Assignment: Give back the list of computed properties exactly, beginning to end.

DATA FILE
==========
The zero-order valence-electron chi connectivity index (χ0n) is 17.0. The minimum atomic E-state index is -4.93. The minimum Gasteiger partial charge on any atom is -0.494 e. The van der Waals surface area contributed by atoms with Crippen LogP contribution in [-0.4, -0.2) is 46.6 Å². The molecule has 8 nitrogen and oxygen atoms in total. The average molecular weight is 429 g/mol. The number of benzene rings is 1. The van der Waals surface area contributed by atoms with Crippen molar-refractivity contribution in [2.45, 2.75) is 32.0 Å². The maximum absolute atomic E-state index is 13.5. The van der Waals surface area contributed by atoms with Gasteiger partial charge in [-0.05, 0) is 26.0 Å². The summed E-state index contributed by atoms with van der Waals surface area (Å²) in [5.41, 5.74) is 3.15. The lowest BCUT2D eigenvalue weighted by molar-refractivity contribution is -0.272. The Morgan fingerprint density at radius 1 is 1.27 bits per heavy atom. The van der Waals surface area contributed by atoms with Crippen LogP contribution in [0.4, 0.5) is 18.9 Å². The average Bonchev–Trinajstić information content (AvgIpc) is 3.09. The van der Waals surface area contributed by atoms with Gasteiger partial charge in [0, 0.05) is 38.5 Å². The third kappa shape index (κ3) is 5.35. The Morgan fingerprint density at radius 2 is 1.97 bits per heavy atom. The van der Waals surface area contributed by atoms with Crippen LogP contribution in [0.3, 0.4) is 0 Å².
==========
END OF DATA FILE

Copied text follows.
The zero-order valence-electron chi connectivity index (χ0n) is 17.0. The minimum atomic E-state index is -4.93. The minimum Gasteiger partial charge on any atom is -0.494 e. The van der Waals surface area contributed by atoms with Crippen LogP contribution in [-0.4, -0.2) is 46.6 Å². The molecule has 8 nitrogen and oxygen atoms in total. The average molecular weight is 429 g/mol. The number of benzene rings is 1. The van der Waals surface area contributed by atoms with Crippen molar-refractivity contribution in [2.45, 2.75) is 32.0 Å². The maximum absolute atomic E-state index is 13.5. The van der Waals surface area contributed by atoms with Gasteiger partial charge in [-0.05, 0) is 26.0 Å². The summed E-state index contributed by atoms with van der Waals surface area (Å²) in [5.41, 5.74) is 3.15. The lowest BCUT2D eigenvalue weighted by molar-refractivity contribution is -0.272. The Morgan fingerprint density at radius 1 is 1.27 bits per heavy atom. The van der Waals surface area contributed by atoms with Crippen LogP contribution in [0.4, 0.5) is 18.9 Å². The average Bonchev–Trinajstić information content (AvgIpc) is 3.09. The van der Waals surface area contributed by atoms with Gasteiger partial charge in [0, 0.05) is 38.5 Å². The third kappa shape index (κ3) is 5.35. The Morgan fingerprint density at radius 2 is 1.97 bits per heavy atom. The van der Waals surface area contributed by atoms with Crippen LogP contribution in [0.3, 0.4) is 0 Å².